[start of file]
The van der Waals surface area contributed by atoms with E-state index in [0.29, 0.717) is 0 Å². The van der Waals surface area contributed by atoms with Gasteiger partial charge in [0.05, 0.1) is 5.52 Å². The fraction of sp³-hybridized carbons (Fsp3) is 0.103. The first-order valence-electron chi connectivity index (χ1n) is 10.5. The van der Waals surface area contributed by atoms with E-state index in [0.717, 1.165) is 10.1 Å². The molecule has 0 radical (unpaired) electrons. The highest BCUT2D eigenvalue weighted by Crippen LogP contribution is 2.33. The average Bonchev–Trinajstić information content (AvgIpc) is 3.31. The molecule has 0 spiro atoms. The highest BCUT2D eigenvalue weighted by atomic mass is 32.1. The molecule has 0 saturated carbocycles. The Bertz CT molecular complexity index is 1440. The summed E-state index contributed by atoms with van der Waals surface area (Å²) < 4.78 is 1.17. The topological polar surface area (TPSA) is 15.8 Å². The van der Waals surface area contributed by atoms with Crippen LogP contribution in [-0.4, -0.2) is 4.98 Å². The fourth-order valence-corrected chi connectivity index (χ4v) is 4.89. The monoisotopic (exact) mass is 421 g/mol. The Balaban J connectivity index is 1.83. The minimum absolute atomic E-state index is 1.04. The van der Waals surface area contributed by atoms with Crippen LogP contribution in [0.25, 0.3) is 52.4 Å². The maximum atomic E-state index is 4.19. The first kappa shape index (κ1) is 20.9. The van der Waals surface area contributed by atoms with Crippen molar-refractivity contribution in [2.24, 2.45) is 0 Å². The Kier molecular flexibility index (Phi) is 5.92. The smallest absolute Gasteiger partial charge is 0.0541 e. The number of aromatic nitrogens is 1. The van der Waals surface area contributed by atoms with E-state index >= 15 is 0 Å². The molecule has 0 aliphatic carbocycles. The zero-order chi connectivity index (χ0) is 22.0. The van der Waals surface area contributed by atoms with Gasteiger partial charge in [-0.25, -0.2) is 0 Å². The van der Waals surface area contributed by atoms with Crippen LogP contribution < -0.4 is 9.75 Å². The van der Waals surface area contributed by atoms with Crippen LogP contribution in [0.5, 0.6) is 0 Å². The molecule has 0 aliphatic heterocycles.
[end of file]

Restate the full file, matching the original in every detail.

The van der Waals surface area contributed by atoms with E-state index in [0.29, 0.717) is 0 Å². The van der Waals surface area contributed by atoms with Gasteiger partial charge in [0.05, 0.1) is 5.52 Å². The fraction of sp³-hybridized carbons (Fsp3) is 0.103. The first-order valence-electron chi connectivity index (χ1n) is 10.5. The van der Waals surface area contributed by atoms with E-state index in [0.717, 1.165) is 10.1 Å². The molecule has 0 radical (unpaired) electrons. The highest BCUT2D eigenvalue weighted by Crippen LogP contribution is 2.33. The average Bonchev–Trinajstić information content (AvgIpc) is 3.31. The molecule has 0 spiro atoms. The highest BCUT2D eigenvalue weighted by atomic mass is 32.1. The molecule has 0 saturated carbocycles. The Bertz CT molecular complexity index is 1440. The summed E-state index contributed by atoms with van der Waals surface area (Å²) < 4.78 is 1.17. The topological polar surface area (TPSA) is 15.8 Å². The van der Waals surface area contributed by atoms with Crippen LogP contribution in [-0.4, -0.2) is 4.98 Å². The fourth-order valence-corrected chi connectivity index (χ4v) is 4.89. The monoisotopic (exact) mass is 421 g/mol. The Balaban J connectivity index is 1.83. The minimum absolute atomic E-state index is 1.04. The van der Waals surface area contributed by atoms with Crippen LogP contribution in [0.25, 0.3) is 52.4 Å². The maximum atomic E-state index is 4.19. The first kappa shape index (κ1) is 20.9. The van der Waals surface area contributed by atoms with Crippen molar-refractivity contribution in [2.24, 2.45) is 0 Å². The Kier molecular flexibility index (Phi) is 5.92. The smallest absolute Gasteiger partial charge is 0.0541 e. The number of aromatic nitrogens is 1. The van der Waals surface area contributed by atoms with E-state index >= 15 is 0 Å². The molecule has 0 aliphatic carbocycles. The zero-order chi connectivity index (χ0) is 22.0. The van der Waals surface area contributed by atoms with Gasteiger partial charge in [-0.25, -0.2) is 0 Å². The van der Waals surface area contributed by atoms with Crippen LogP contribution < -0.4 is 9.75 Å². The van der Waals surface area contributed by atoms with Crippen LogP contribution in [0.5, 0.6) is 0 Å². The molecule has 0 aliphatic heterocycles.